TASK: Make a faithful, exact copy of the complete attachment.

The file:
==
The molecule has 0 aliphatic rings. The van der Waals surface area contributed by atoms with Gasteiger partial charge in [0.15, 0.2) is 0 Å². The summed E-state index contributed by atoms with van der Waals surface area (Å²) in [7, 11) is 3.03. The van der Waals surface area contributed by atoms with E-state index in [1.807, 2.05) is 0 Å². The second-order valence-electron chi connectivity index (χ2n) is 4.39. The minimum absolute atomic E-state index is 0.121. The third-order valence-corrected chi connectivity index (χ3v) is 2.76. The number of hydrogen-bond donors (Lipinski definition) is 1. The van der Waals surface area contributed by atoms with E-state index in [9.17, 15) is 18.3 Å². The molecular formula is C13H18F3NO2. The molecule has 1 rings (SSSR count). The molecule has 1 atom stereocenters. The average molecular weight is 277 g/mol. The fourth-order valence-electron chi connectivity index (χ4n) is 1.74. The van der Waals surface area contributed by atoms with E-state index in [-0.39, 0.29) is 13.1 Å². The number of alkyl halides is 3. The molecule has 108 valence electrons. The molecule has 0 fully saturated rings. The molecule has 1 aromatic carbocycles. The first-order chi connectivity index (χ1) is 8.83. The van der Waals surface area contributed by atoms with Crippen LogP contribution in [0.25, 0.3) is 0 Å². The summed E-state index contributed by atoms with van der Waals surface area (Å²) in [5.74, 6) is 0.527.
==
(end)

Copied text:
The molecule has 0 aliphatic rings. The van der Waals surface area contributed by atoms with Gasteiger partial charge in [0.15, 0.2) is 0 Å². The summed E-state index contributed by atoms with van der Waals surface area (Å²) in [7, 11) is 3.03. The van der Waals surface area contributed by atoms with E-state index in [1.807, 2.05) is 0 Å². The second-order valence-electron chi connectivity index (χ2n) is 4.39. The minimum absolute atomic E-state index is 0.121. The third-order valence-corrected chi connectivity index (χ3v) is 2.76. The number of hydrogen-bond donors (Lipinski definition) is 1. The van der Waals surface area contributed by atoms with E-state index in [9.17, 15) is 18.3 Å². The molecular formula is C13H18F3NO2. The molecule has 1 rings (SSSR count). The molecule has 1 atom stereocenters. The average molecular weight is 277 g/mol. The fourth-order valence-electron chi connectivity index (χ4n) is 1.74. The van der Waals surface area contributed by atoms with E-state index in [-0.39, 0.29) is 13.1 Å². The number of alkyl halides is 3. The molecule has 108 valence electrons. The molecule has 0 fully saturated rings. The molecule has 1 aromatic carbocycles. The first-order chi connectivity index (χ1) is 8.83. The van der Waals surface area contributed by atoms with Crippen LogP contribution in [0.25, 0.3) is 0 Å². The summed E-state index contributed by atoms with van der Waals surface area (Å²) in [5.74, 6) is 0.527.